Maybe the increases in these diagnoses began with the COVID pandemic but more likely we just weren’t paying attention. We’ll not really know until a few years from now when statisticians look over the data, compare notes with each other, and can finally say, “Wow! Look at these numbers! More mood disorders, more anti-depressants and anti-anxiety prescriptions, more sleep meds. We even run out of ADD meds every month. What’s happening?”.
Personally, I doubt if there’s any one cause for this increase. Despite COVID, our brains are pretty much the same. Really, we’re more in touch with our emotions and willing to talk to our doctors and accept referrals to mental health therapists. We’re more willing to swallow a pill that (hopefully) will relieve our psychic distress.
With approximately 20% (!!) of the U.S. population suffering from a “mood disorder” (the two most common being depression and anxiety), this does keep psychiatrists, who mainly write medications, and mental health counselors, who don’t, and pharmacists who count pills and fill bottles, all very busy. Significant shortages are predicted everywhere, both among mental health professionals and the medications they prescribe.
Almost 85 million antidepressant prescriptions are written each year, an increase every year for the past six years. The numbers are similar for antianxiety meds, like clonazepam and alprazolam, and sleep meds like zolpidem. Rather cynically I think, insurance companies encourage you to be on meds as it’s a lot cheaper than seeing a therapist. A year of escitalopram costs them less than $30, a smidgen when compared to a few sessions of psychotherapy. Mental healthcare in the U.S.? Return once a year for your “medication renewal visit” (usually about 15 minutes, eye contact not guaranteed).
Here’s a summary of why we’re on so many psych meds:
One: You’re more aware of your feelings. You’re willing to talk about these feelings with a health care professional.
Two: If you’re seeing your Primary Care Provider (PCP) for the typical few minutes visit, she may, with perfectly good intentions, write you a prescription for an antidepressant and/or an anti anxiety med.
Three: She’ll suggest you see a talk therapist. When you can’t find one “in your plan”, or can’t afford one, you start the med and hope for the best.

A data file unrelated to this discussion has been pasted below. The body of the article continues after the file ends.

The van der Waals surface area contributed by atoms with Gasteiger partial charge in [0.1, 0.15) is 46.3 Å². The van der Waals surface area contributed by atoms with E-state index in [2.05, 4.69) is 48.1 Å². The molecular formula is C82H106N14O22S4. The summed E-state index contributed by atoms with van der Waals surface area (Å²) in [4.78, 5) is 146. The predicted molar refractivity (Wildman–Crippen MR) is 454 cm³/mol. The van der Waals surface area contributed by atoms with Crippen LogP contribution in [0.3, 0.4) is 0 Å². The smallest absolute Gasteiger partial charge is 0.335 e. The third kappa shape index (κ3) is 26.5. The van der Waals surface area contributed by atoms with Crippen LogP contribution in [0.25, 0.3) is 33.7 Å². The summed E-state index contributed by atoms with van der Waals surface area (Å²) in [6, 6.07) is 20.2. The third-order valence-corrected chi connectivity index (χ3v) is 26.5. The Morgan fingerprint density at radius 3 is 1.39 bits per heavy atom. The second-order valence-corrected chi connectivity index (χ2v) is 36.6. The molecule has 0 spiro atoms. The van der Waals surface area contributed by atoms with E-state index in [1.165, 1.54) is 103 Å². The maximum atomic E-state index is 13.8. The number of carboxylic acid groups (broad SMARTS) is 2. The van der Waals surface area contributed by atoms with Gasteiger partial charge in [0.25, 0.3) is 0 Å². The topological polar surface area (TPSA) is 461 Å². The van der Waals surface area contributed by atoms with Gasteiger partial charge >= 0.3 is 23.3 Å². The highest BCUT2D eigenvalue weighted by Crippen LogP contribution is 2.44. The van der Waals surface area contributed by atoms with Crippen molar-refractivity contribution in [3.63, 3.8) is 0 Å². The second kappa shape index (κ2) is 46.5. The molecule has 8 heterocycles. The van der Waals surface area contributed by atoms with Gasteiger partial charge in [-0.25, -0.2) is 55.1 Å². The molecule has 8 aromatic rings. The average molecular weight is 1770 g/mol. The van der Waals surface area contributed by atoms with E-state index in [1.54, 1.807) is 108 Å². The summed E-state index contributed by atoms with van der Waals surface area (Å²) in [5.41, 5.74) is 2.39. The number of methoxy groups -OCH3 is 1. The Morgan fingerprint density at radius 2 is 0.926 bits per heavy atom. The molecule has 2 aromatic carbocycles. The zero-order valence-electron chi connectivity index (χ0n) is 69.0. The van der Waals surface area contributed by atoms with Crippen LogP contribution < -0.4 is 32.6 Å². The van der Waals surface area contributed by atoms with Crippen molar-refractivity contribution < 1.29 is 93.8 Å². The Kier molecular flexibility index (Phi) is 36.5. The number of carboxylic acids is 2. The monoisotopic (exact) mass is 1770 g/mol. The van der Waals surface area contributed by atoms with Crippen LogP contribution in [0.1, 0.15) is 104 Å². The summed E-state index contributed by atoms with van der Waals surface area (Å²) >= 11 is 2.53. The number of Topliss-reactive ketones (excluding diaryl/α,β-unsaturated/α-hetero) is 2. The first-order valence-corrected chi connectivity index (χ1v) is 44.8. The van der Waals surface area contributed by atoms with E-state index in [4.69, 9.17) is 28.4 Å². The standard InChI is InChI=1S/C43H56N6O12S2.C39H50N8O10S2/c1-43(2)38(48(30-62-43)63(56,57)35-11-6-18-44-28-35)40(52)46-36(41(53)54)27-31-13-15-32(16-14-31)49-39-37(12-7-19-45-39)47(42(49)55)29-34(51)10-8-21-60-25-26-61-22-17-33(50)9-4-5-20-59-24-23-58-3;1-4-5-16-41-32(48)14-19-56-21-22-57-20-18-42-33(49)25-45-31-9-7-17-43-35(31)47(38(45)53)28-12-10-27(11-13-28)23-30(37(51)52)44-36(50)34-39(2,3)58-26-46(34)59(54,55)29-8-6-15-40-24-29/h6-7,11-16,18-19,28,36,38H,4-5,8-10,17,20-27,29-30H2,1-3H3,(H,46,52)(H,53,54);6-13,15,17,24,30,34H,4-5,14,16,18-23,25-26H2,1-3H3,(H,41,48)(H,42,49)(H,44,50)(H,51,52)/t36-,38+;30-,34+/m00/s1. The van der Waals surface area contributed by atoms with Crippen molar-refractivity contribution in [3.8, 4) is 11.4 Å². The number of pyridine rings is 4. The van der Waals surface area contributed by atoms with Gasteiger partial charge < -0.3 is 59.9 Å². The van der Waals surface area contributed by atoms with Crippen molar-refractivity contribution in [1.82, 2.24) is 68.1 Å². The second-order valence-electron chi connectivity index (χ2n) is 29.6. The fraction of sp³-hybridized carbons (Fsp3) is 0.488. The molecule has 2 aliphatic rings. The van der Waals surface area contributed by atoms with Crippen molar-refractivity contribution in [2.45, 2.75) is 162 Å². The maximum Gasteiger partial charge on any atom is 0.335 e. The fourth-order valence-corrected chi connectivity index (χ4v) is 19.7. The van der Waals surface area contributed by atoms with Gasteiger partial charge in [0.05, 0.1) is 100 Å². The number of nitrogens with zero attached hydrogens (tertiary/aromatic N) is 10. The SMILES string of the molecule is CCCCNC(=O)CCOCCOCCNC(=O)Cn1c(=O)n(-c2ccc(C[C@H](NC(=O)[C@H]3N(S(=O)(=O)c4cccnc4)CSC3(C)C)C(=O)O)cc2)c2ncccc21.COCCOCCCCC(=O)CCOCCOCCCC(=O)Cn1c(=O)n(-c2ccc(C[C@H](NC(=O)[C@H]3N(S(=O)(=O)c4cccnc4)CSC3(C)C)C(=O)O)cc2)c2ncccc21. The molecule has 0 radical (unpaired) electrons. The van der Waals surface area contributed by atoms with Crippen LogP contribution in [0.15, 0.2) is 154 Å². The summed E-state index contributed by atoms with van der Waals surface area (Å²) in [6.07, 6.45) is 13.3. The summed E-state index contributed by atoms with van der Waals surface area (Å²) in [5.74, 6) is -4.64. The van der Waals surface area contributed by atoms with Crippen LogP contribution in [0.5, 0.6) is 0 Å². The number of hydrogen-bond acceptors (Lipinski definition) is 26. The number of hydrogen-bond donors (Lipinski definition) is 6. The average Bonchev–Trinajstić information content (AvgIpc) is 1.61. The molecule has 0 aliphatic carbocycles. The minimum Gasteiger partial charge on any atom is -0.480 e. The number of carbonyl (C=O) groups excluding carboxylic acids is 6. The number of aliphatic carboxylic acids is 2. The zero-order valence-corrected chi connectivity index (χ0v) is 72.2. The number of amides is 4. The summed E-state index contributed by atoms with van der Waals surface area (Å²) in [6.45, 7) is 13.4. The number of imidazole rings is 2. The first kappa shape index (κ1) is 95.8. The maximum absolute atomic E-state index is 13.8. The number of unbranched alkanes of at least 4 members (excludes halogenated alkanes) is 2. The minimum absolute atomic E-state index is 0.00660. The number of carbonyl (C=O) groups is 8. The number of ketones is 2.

Four: When you do feel “better”, you postpone the hunt for the therapist and stay on the med, sometimes for years. Many patients in their 40’s and 50’s were prescribed antidepressants in college and just kept refilling them, literally afraid they might return to the ‘bad place’ they were in when the med was originally prescribed. When I point out how they’re not that person now as then, and the circumstances are vastly different, they’re very reluctant to make any change.
Although I know antidepressants like escitalopram and sertraline and anti-anxiety meds like alprazolam have been game changers when treating mood disorders, the mistake in our thinking (both doctor and patient) is that medications are the only game in town.
I know of almost no psychiatrists, or PCPs for that matter, who, when starting a patient on an antidepressant, specifically say something on the order, “This is really only temporary. It will get you over this bad period then we’ll get you off it.” Well documented research has shown an episode of depression generally lasts about ten months, and then the medication can be tapered and discontinued.
Most prescribers are vague about side effects: “Yes, weight gain is a possibility, so is loss of libido, and it may interfere with your sleep.”
Most fail to outline a definite plan for effective lifestyle changes: “Many clinical studies have shown that regular cardio exercise can shorten your need of an antidepressant or your antianxiety med.” “Healthy eating is extremely important when it comes to the mood disorders: no junk food; reduce sugar to a minimum; almost no alcohol. High fiber, plenty of fresh fruit/veggies, coddle your microbiome.” (I believe Freud said that.)
Most fail to mention alternatives: “When you get home tonight, sign up to www.calm.com. It is very inexpensive ($69 a year, first month free), and it is the largest library of guided meditation audios online. They use the technique of ‘mindfulness meditation’ for anxiety, depression, insomnia, and even attention deficit disorder. By practicing a daily meditation and living a healthful lifestyle, you’ll be out of the dark forest of your depression and off your meds much faster than taking your pill every morning and waiting each week to talk to your therapist for an hour.”
And finally, the supplements that might be able to eventually replace your meds are:
- St. John’s wort, 900 mg/day (raises serotonin, similarly to sertraline/escitalopram)
- “ZEN” (GABA/Theanine), one capsule three times a day (for anxiety)
- Liposomal GABA/Theanine, two sprays in mouth as needed for acute anxiety
- DMAE (Deanol), one capsule two or three times a day (for focus/ A.D.D.)
- Liposomal Melatonin, 4 mg at bedtime for sleep
David Edelberg, MD